She appeared then to in fact be aware of the protest, recounting that a "group of political parties... told people they could ask for more."

  Given how much the UN speak of the needs of the poor, while asking for money, it would seem that the UN should listen, and not dismiss, protests by the poor saying, we are not getting enough food.

  But the UN, as a club of governments, is most committed to always working through governments. So when a government, even a local one like in Petionville, is protested, some in the UN automatically side with the government. So much for the Millennium Development goals....

UN's Bolduc appearing by video to UN in NYC, protests not shown

Inner City Press also asked Ms. Bolduc about reports that private land owners are getting side commitments for money in exchange for land to shelter and house the displaced, that the UN is involved in. Ms. Bolduc had said no money was changing hands, then told Inner City Press that of course rent would be asked for. Finally, she said that landlords were being "negotiated" with to give or lend for free their land. What's to negotiate, then? We'll have more on this.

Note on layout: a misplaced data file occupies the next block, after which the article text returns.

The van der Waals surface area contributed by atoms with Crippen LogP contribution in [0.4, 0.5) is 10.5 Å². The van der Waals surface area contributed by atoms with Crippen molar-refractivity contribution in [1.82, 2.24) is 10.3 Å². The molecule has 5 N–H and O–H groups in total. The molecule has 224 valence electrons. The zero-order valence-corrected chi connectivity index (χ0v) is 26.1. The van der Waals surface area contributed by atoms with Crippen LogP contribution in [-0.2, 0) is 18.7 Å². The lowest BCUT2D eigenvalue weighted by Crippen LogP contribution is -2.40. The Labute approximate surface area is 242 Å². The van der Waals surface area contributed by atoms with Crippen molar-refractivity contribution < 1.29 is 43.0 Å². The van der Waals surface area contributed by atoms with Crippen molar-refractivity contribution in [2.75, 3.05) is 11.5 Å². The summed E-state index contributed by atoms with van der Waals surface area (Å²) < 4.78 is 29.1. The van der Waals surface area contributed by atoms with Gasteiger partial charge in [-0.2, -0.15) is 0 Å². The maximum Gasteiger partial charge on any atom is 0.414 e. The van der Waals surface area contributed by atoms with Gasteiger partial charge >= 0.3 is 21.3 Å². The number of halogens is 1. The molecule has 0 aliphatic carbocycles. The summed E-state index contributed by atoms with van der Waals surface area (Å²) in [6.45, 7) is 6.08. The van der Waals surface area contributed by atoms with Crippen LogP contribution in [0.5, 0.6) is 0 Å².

Click here for an Inner City Press YouTube channel video, mostly UN Headquarters footage, about civilian deaths in Sri Lanka.

Click here for Inner City Press' March 27 UN debate

Click here for Inner City Press March 12 UN (and AIG bailout) debate

Click here for Inner City Press' Feb 26 UN debate

Click here for Feb. 12 debate on Sri Lanka

Click here for Inner City Press' Jan. 16, 2009 debate about Gaza

Click here for Inner City Press' review-of-2008 UN Top Ten debate

Click here for Inner City Press' December 24 debate on UN budget, Niger

Click here from Inner City Press' December 12 debate on UN double standards

Click here for Inner City Press' November 25 debate on Somalia, politics

and this October 17 debate, on Security Council and Obama and the UN.

* * *

These reports are usually also available through Google News and on Lexis-Nexis.

Click here for a Reuters AlertNet piece by this correspondent about Uganda's Lord's Resistance Army. Click here for an earlier Reuters AlertNet piece about the Somali National Reconciliation Congress, and the UN's $200,000 contribution from an undefined trust fund.  Video Analysis here